For other women, the fear took a more ominous tone: they feared they’d fooled everyone into believing they were valuable. If they left, what would happen if no one missed them? Would it finally become clear to their colleagues that they weren’t really contributing? This is a classic example of impostor syndrome, wherein one feels incompetent or unqualified—and on the verge of being exposed as such. In The Secret Thoughts of Successful Women: Why Capable People Suffer from the Impostor Syndrome and How to Thrive in Spite of It, Dr. Valerie Young profiles countless household names who have feared they’re frauds, including Maya Angelou, Tina Fey, and Meryl Streep. Sheryl Sandberg also discusses it in Lean In. Impostor syndrome is painfully common in women.
And then there are the women who truly believed (and in many cases rightfully so) that their companies couldn’t operate without them. Not working meant that whatever they’d been doing would come to a screeching halt. The most talked-about instance of this was Marissa Mayer’s highly publicized two-week maternity leave, which was scheduled to happen just a few months after she’d been named CEO of Yahoo. I remember that news cycle as a whirlwind of contradictions, with comments like “It’s groundbreaking that a pregnant woman has been named CEO of a public company!” being countered by “It’s destructive of her to be suggesting women don’t need to recover after childbirth!”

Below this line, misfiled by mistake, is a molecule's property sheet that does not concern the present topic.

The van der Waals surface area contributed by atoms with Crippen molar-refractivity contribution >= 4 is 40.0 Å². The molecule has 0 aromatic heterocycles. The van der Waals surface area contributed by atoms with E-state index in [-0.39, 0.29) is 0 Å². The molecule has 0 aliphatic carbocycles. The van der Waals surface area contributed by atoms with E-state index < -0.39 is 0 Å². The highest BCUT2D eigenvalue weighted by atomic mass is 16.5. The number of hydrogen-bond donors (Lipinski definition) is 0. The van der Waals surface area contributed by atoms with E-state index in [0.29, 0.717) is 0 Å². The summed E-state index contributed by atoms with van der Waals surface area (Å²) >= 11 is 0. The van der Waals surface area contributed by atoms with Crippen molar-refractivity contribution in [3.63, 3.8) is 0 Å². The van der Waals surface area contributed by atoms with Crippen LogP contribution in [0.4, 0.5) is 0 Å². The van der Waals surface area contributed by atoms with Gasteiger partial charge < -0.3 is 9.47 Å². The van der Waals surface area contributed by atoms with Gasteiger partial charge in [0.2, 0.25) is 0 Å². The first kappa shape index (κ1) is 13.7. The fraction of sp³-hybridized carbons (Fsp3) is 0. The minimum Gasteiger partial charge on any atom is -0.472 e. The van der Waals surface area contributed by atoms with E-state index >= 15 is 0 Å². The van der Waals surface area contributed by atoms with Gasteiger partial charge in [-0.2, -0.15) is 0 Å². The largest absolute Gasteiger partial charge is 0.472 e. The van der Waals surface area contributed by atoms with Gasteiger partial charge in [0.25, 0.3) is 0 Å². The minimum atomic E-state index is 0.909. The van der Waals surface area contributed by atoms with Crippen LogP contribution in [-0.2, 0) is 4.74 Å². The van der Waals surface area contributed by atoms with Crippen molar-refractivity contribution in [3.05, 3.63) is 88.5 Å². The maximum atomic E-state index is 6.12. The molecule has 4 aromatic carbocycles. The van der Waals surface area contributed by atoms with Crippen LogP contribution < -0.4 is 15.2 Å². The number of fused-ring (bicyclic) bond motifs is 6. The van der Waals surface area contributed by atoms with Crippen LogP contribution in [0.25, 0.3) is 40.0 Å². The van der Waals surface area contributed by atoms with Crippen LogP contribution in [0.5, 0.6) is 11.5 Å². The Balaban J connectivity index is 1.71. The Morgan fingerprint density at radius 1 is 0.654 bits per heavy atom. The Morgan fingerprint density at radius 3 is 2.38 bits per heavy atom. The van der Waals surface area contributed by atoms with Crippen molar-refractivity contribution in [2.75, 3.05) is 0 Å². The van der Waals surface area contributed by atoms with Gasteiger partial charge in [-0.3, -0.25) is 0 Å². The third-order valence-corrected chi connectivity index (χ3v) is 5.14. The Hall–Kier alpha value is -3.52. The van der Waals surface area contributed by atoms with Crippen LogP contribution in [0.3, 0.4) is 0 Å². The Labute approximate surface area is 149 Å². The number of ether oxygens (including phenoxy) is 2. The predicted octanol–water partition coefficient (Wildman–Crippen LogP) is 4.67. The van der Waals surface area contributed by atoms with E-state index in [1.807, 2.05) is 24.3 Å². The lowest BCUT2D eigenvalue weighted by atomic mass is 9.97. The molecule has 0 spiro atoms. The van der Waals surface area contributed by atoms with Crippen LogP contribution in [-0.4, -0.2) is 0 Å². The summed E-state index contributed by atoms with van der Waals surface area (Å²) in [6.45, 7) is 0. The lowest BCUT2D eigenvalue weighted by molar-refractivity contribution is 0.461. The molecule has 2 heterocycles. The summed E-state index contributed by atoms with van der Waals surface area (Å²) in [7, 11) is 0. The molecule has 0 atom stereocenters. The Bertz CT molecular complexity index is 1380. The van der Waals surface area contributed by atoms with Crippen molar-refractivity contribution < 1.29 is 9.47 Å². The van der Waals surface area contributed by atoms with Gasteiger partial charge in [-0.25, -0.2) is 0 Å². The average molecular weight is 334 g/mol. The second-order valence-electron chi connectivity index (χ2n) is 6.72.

During my first pregnancy, I felt I’d be leaving my company (and career) in the lurch, and so I declared I’d take minimal leave. At the time I was a sole operator in a commission-based business-development role, which meant if I didn’t do something, it didn’t get done. I landed on that six weeks estimate by interrogating a woman who’d just had her third baby. She told me, very bluntly, that it wasn’t an option for her to take time off. “I’d lose my clients. They expect to hear from me, not an assistant.” She hired a baby nurse and worked from home.